Yet another mass shooting in Texas today. In recent months, I find myself more and more frequently worrying about the state of the world. The news these days isn’t merely bad, it’s terrible. And I’m often left to wonder if the world is, indeed, a friendly place.
Since August, there have been a host of natural disasters. Powerful, destructive hurricanes in Texas, Florida, the Caribbean Islands and Puerto Rico, wildfires in Northern California, an earthquake in Mexico that killed 370, monsoon floods in India and Nepal that took 1200 lives. Seeing these as “acts of God” doesn’t mitigate the loss that thousands of people have experienced, but at least one doesn’t have to accept these as self-inflicted wounds.
But beyond these tragedies, we have concurrently experienced an almost non-stop assault on our humanity that is of our own making and that is undermining the fabric of our civil society. Where do I begin? In August, we saw Neo-Nazis marching, chanting and rioting on the campus of the University of Virginia and the streets of Charlottesville emboldened by our growing racial divisions.
We see case after case of sexual harassment and assault that have come to the surface after years of stewing underground, known by many, but seemingly stopped by no one. We see powerful organizations provide protection to predators using “non-disclosure agreements” to silence the victims and cover up sexual misconduct and serious crimes, that (mainly) powerful men have committed. The end result of too many of these occurrences is that the reputation of the organization remains intact, the perpetrators remain in their positions and in some cases even subsequently sign enormous contracts despite their deplorable and often criminal behavior.
We see our government taken to new lows almost daily with impulsiveness, insults, lies and retributions. Civility in politics has become an anachronistic oxymoron. Being measured in one’s words and actions is no longer considered an attribute. Dignity, character, decency and the honor of being an elected official have been pushed aside for winning at all costs. Our current President has set the standard for such behavior. And we now learn that the Democrats’ nomination process was indeed “rigged.” Meanwhile we see Congress accomplishing nothing seemingly being driven only by the goal of undoing whatever has been done over the past eight years, and in the process striving to eliminate protections for our most vulnerable citizens.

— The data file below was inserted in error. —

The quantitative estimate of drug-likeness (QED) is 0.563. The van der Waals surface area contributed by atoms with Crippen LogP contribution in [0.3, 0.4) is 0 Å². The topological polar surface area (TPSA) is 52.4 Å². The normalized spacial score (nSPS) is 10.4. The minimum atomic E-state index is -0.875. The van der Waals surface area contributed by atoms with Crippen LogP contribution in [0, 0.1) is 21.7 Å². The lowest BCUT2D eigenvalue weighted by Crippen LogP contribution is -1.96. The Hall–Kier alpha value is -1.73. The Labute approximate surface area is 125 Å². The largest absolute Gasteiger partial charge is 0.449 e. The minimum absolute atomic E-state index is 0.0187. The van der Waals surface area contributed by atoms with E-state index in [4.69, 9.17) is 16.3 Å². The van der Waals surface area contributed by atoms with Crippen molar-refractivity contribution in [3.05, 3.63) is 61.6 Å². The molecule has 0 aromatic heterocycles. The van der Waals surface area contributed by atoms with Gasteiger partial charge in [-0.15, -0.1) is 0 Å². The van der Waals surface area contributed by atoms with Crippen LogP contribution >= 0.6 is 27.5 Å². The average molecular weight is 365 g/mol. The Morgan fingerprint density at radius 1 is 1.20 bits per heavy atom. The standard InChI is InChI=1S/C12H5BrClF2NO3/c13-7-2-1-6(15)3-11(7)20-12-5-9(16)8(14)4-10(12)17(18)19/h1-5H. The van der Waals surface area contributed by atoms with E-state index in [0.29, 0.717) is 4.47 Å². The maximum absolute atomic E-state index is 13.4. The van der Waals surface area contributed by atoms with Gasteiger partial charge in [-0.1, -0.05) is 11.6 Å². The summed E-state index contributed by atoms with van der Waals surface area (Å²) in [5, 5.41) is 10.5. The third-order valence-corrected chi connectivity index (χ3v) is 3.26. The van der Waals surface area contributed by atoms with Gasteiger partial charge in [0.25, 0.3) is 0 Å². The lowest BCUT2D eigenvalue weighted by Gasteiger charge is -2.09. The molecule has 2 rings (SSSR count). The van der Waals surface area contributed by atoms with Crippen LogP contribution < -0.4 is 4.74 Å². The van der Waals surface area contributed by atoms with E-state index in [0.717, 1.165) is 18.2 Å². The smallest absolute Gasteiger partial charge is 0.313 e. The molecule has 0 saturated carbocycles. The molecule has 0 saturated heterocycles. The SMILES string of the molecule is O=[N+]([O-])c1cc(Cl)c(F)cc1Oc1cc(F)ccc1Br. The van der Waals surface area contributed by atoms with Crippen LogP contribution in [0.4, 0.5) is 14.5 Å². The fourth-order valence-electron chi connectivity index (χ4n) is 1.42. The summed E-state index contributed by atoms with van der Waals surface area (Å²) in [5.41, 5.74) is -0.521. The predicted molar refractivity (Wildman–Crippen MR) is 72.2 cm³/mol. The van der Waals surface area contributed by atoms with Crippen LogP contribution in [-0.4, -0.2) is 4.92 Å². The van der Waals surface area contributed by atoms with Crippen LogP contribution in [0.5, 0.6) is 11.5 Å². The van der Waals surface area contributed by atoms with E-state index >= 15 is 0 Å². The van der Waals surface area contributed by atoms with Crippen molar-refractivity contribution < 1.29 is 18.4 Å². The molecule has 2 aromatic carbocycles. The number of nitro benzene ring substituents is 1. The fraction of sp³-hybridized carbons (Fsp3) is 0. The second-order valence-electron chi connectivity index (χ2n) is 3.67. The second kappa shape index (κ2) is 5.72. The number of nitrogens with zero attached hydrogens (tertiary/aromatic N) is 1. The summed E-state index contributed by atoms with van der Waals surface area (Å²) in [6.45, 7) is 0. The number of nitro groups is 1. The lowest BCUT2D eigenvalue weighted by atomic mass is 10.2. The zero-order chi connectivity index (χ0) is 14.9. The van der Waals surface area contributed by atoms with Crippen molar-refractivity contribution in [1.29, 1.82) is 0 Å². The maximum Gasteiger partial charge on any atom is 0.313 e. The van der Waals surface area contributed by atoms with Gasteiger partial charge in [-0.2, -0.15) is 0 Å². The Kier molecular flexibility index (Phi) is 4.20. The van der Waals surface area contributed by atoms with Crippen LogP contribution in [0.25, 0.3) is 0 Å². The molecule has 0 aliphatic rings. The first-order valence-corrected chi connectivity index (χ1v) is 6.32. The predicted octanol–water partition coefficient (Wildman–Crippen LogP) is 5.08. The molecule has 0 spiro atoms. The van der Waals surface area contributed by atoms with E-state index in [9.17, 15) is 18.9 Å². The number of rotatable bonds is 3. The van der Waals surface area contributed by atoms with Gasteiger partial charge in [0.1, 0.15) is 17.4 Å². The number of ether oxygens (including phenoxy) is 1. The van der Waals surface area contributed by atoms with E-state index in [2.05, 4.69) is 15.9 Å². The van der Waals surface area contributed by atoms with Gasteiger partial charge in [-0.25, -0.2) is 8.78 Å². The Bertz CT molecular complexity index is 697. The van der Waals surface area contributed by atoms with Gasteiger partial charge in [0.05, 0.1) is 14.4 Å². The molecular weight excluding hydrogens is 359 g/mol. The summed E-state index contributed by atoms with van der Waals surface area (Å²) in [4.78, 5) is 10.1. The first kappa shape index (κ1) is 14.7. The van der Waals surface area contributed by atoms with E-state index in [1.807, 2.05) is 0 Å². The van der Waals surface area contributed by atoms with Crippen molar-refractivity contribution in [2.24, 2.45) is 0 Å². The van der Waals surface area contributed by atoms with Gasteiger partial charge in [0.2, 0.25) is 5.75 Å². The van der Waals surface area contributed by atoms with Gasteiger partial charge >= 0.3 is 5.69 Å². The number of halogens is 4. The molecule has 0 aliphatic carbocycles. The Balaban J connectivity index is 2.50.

Worst of all, we see terrorism and mass murder on the steady rise in Paris, in London, in Barcelona, and in New York where foreign tourists and lifelong friends die while out for a bike ride on a beautiful Halloween afternoon. Today, 26 innocent worshippers are killed at church services in South Texas. And perhaps most perplexing, a middle-aged man shoots indiscriminately at thousands of innocent concertgoers in Las Vegas, killing 58 and wounding 200 with, it seems, no motive at all.
All of these and the accompanying drone of non-stop news and social media posts that not only report such terrible events but also obsess over salacious stories leave me feeling debilitated. I’m left to wonder if there is a reason to believe in the goodness of the world. Have we reached the point where kindness, decency and generosity of spirit have ceased to matter? Are our children growing up in a time when the world seems only dark and hostile?
Albert Einstein once said, “ “I think the most important question facing humanity is, ‘Is the universe a friendly place?’ This is the first and most basic question all people must answer for themselves.” He explained his question as follows:
“If we decide that the universe is an unfriendly place, then we will use our technology, our scientific discoveries, and our natural resources to achieve safety and power by creating bigger walls to keep out the unfriendliness and bigger weapons to destroy all that which is unfriendly. I believe that we are getting to a place where technology is powerful enough that we may either completely isolate or destroy ourselves in this process.”
By contrast, Einstein stated that if we decide the universe is a friendly place we will use our technology, scientific advancements and resources to create better approaches for understanding the universe, because our power and safety will come through understanding its workings and its motives.
I can only speak for myself, but I have a strong sense that we have reached a juncture where asking this question is key: “Is the world a friendly place?” And we must not ask or answer it from the perspective of victims. We need to answer it as as active agents —- as friends, as neighbors, as co-workers, as citizens. What kind of world do we see, or more importantly, what kind of world are we committed to seeing and creating?
In reflecting on Einstein’s question, I know that the answer is not scientifically or objectively discernable. It can only be answered in our hearts and in our day-to-day choices. I try to look for the good that I find in my daily interactions with family, friends, colleagues and the strangers with whom I cross paths. These days, I admit it is extremely challenging to remain optimistic. But for me, doing so is the only option. It gives me hope and a belief in the possibility that collectively we can make our world “a friendly place.”